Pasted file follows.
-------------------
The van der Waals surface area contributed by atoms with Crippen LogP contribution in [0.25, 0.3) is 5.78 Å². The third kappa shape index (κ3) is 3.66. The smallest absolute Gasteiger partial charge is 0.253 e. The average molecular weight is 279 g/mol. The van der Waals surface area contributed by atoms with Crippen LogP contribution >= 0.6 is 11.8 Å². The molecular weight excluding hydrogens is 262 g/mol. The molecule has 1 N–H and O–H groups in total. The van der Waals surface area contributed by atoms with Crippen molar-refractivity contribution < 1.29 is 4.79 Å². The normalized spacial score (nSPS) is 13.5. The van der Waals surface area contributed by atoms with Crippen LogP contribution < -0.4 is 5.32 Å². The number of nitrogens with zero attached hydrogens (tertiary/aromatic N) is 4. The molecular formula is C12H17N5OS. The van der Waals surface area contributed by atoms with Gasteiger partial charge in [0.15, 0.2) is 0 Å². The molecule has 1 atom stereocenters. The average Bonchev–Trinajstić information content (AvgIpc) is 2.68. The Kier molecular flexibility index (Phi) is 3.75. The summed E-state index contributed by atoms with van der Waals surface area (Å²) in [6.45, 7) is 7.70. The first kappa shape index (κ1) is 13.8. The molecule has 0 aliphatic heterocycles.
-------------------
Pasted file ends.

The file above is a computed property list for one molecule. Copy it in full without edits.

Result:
The van der Waals surface area contributed by atoms with Crippen LogP contribution in [0.25, 0.3) is 5.78 Å². The third kappa shape index (κ3) is 3.66. The smallest absolute Gasteiger partial charge is 0.253 e. The average molecular weight is 279 g/mol. The van der Waals surface area contributed by atoms with Crippen LogP contribution >= 0.6 is 11.8 Å². The molecular weight excluding hydrogens is 262 g/mol. The molecule has 1 N–H and O–H groups in total. The van der Waals surface area contributed by atoms with Crippen molar-refractivity contribution < 1.29 is 4.79 Å². The normalized spacial score (nSPS) is 13.5. The van der Waals surface area contributed by atoms with Crippen LogP contribution < -0.4 is 5.32 Å². The number of nitrogens with zero attached hydrogens (tertiary/aromatic N) is 4. The molecular formula is C12H17N5OS. The van der Waals surface area contributed by atoms with Gasteiger partial charge in [0.15, 0.2) is 0 Å². The molecule has 1 atom stereocenters. The average Bonchev–Trinajstić information content (AvgIpc) is 2.68. The Kier molecular flexibility index (Phi) is 3.75. The summed E-state index contributed by atoms with van der Waals surface area (Å²) in [6.45, 7) is 7.70. The first kappa shape index (κ1) is 13.8. The molecule has 0 aliphatic heterocycles.